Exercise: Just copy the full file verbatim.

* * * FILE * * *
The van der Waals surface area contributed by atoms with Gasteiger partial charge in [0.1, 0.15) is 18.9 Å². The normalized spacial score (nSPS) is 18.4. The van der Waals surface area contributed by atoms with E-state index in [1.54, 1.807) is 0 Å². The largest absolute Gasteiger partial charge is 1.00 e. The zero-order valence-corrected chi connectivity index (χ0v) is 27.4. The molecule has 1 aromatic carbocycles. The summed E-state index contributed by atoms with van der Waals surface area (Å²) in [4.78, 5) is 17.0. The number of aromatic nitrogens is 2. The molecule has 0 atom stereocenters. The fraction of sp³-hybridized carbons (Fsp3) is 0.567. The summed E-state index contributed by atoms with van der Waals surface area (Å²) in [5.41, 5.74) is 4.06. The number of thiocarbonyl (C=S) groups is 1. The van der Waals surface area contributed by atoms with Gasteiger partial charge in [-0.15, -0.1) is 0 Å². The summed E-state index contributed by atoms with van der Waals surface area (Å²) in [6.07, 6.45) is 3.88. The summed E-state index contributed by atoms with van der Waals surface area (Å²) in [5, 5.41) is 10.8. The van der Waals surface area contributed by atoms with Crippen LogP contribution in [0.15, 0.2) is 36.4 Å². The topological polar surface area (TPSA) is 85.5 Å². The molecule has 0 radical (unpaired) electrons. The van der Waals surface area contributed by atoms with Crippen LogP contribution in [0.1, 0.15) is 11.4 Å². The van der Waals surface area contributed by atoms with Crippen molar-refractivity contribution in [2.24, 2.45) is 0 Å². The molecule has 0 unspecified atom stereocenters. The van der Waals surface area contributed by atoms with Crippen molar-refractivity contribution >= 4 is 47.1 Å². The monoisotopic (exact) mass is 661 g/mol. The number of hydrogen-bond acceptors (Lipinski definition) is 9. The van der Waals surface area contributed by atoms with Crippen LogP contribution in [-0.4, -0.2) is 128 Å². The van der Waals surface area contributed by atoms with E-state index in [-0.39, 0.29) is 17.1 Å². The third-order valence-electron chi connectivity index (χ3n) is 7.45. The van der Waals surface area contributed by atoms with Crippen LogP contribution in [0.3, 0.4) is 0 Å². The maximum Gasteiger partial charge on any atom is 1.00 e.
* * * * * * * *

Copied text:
The van der Waals surface area contributed by atoms with Gasteiger partial charge in [0.1, 0.15) is 18.9 Å². The normalized spacial score (nSPS) is 18.4. The van der Waals surface area contributed by atoms with E-state index in [1.54, 1.807) is 0 Å². The largest absolute Gasteiger partial charge is 1.00 e. The zero-order valence-corrected chi connectivity index (χ0v) is 27.4. The molecule has 1 aromatic carbocycles. The summed E-state index contributed by atoms with van der Waals surface area (Å²) in [4.78, 5) is 17.0. The number of aromatic nitrogens is 2. The molecule has 0 atom stereocenters. The fraction of sp³-hybridized carbons (Fsp3) is 0.567. The summed E-state index contributed by atoms with van der Waals surface area (Å²) in [5.41, 5.74) is 4.06. The number of thiocarbonyl (C=S) groups is 1. The van der Waals surface area contributed by atoms with Gasteiger partial charge in [-0.15, -0.1) is 0 Å². The summed E-state index contributed by atoms with van der Waals surface area (Å²) in [6.07, 6.45) is 3.88. The summed E-state index contributed by atoms with van der Waals surface area (Å²) in [5, 5.41) is 10.8. The van der Waals surface area contributed by atoms with Crippen LogP contribution in [0.15, 0.2) is 36.4 Å². The topological polar surface area (TPSA) is 85.5 Å². The molecule has 0 radical (unpaired) electrons. The van der Waals surface area contributed by atoms with Crippen LogP contribution in [0.1, 0.15) is 11.4 Å². The van der Waals surface area contributed by atoms with Crippen molar-refractivity contribution in [2.24, 2.45) is 0 Å². The molecule has 0 unspecified atom stereocenters. The van der Waals surface area contributed by atoms with Crippen molar-refractivity contribution >= 4 is 47.1 Å². The monoisotopic (exact) mass is 661 g/mol. The number of hydrogen-bond acceptors (Lipinski definition) is 9. The van der Waals surface area contributed by atoms with Crippen LogP contribution in [-0.4, -0.2) is 128 Å². The van der Waals surface area contributed by atoms with E-state index in [-0.39, 0.29) is 17.1 Å². The third-order valence-electron chi connectivity index (χ3n) is 7.45. The van der Waals surface area contributed by atoms with Crippen LogP contribution in [0.3, 0.4) is 0 Å². The maximum Gasteiger partial charge on any atom is 1.00 e.